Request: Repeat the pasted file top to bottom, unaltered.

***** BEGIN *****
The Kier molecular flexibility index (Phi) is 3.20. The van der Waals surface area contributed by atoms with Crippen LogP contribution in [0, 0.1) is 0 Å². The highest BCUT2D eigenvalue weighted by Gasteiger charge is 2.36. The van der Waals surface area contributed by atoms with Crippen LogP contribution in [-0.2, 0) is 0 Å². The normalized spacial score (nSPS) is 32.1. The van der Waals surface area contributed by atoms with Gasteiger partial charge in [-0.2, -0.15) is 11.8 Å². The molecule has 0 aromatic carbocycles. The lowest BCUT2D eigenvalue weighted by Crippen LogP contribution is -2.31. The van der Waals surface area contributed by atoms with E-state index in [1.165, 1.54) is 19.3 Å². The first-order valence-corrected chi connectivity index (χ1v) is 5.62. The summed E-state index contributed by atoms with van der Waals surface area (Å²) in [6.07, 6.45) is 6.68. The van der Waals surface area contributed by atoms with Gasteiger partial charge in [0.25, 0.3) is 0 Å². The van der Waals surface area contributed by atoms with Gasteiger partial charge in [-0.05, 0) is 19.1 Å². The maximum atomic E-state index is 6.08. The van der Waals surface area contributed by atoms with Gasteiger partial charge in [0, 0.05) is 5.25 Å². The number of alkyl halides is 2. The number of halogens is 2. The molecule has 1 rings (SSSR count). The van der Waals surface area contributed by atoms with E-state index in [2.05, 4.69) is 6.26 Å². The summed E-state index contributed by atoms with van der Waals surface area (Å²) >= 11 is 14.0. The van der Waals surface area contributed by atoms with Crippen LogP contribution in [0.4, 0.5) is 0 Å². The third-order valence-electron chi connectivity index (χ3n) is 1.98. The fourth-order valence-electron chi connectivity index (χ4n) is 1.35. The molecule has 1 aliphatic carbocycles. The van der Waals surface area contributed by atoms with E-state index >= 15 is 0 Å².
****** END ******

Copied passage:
The Kier molecular flexibility index (Phi) is 3.20. The van der Waals surface area contributed by atoms with Crippen LogP contribution in [0, 0.1) is 0 Å². The highest BCUT2D eigenvalue weighted by Gasteiger charge is 2.36. The van der Waals surface area contributed by atoms with Crippen LogP contribution in [-0.2, 0) is 0 Å². The normalized spacial score (nSPS) is 32.1. The van der Waals surface area contributed by atoms with Gasteiger partial charge in [-0.2, -0.15) is 11.8 Å². The molecule has 0 aromatic carbocycles. The lowest BCUT2D eigenvalue weighted by Crippen LogP contribution is -2.31. The van der Waals surface area contributed by atoms with E-state index in [1.165, 1.54) is 19.3 Å². The first-order valence-corrected chi connectivity index (χ1v) is 5.62. The summed E-state index contributed by atoms with van der Waals surface area (Å²) in [6.07, 6.45) is 6.68. The van der Waals surface area contributed by atoms with Gasteiger partial charge in [0.25, 0.3) is 0 Å². The van der Waals surface area contributed by atoms with Gasteiger partial charge in [-0.05, 0) is 19.1 Å². The maximum atomic E-state index is 6.08. The van der Waals surface area contributed by atoms with Gasteiger partial charge in [0, 0.05) is 5.25 Å². The number of alkyl halides is 2. The number of halogens is 2. The molecule has 1 rings (SSSR count). The van der Waals surface area contributed by atoms with E-state index in [2.05, 4.69) is 6.26 Å². The summed E-state index contributed by atoms with van der Waals surface area (Å²) >= 11 is 14.0. The van der Waals surface area contributed by atoms with Crippen LogP contribution in [0.4, 0.5) is 0 Å². The third-order valence-electron chi connectivity index (χ3n) is 1.98. The fourth-order valence-electron chi connectivity index (χ4n) is 1.35. The molecule has 1 aliphatic carbocycles. The van der Waals surface area contributed by atoms with E-state index >= 15 is 0 Å².